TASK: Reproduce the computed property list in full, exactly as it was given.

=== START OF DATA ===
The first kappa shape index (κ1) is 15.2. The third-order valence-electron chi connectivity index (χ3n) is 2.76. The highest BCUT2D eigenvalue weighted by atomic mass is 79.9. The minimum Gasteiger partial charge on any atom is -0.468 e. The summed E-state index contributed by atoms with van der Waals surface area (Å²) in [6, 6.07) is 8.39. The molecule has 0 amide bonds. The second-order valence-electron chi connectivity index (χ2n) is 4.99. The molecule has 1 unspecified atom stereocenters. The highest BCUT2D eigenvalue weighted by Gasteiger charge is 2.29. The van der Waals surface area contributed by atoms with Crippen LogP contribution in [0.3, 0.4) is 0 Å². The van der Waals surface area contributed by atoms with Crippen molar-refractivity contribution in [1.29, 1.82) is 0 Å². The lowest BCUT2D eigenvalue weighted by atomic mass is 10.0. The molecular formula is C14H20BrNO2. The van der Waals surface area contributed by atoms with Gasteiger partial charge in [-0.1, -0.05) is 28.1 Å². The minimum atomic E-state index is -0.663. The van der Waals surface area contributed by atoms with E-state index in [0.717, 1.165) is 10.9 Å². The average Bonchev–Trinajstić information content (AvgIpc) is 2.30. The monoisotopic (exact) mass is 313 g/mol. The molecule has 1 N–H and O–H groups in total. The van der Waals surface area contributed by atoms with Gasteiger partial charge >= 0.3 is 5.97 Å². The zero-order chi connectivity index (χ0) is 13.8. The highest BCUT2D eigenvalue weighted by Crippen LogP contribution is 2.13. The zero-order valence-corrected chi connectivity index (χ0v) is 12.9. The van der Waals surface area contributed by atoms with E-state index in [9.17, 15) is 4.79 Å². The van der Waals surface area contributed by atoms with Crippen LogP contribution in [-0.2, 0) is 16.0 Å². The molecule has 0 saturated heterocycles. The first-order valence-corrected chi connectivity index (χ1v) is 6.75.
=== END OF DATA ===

The first kappa shape index (κ1) is 15.2. The third-order valence-electron chi connectivity index (χ3n) is 2.76. The highest BCUT2D eigenvalue weighted by atomic mass is 79.9. The minimum Gasteiger partial charge on any atom is -0.468 e. The summed E-state index contributed by atoms with van der Waals surface area (Å²) in [6, 6.07) is 8.39. The molecule has 0 amide bonds. The second-order valence-electron chi connectivity index (χ2n) is 4.99. The molecule has 1 unspecified atom stereocenters. The highest BCUT2D eigenvalue weighted by Gasteiger charge is 2.29. The van der Waals surface area contributed by atoms with Crippen LogP contribution in [0.3, 0.4) is 0 Å². The van der Waals surface area contributed by atoms with Crippen molar-refractivity contribution in [1.29, 1.82) is 0 Å². The lowest BCUT2D eigenvalue weighted by atomic mass is 10.0. The molecular formula is C14H20BrNO2. The van der Waals surface area contributed by atoms with Gasteiger partial charge in [-0.1, -0.05) is 28.1 Å². The minimum atomic E-state index is -0.663. The van der Waals surface area contributed by atoms with E-state index in [0.717, 1.165) is 10.9 Å². The average Bonchev–Trinajstić information content (AvgIpc) is 2.30. The monoisotopic (exact) mass is 313 g/mol. The molecule has 1 N–H and O–H groups in total. The van der Waals surface area contributed by atoms with Gasteiger partial charge >= 0.3 is 5.97 Å². The zero-order chi connectivity index (χ0) is 13.8. The highest BCUT2D eigenvalue weighted by Crippen LogP contribution is 2.13. The zero-order valence-corrected chi connectivity index (χ0v) is 12.9. The van der Waals surface area contributed by atoms with E-state index in [9.17, 15) is 4.79 Å². The van der Waals surface area contributed by atoms with Crippen LogP contribution in [-0.2, 0) is 16.0 Å². The molecule has 0 saturated heterocycles. The first-order valence-corrected chi connectivity index (χ1v) is 6.75.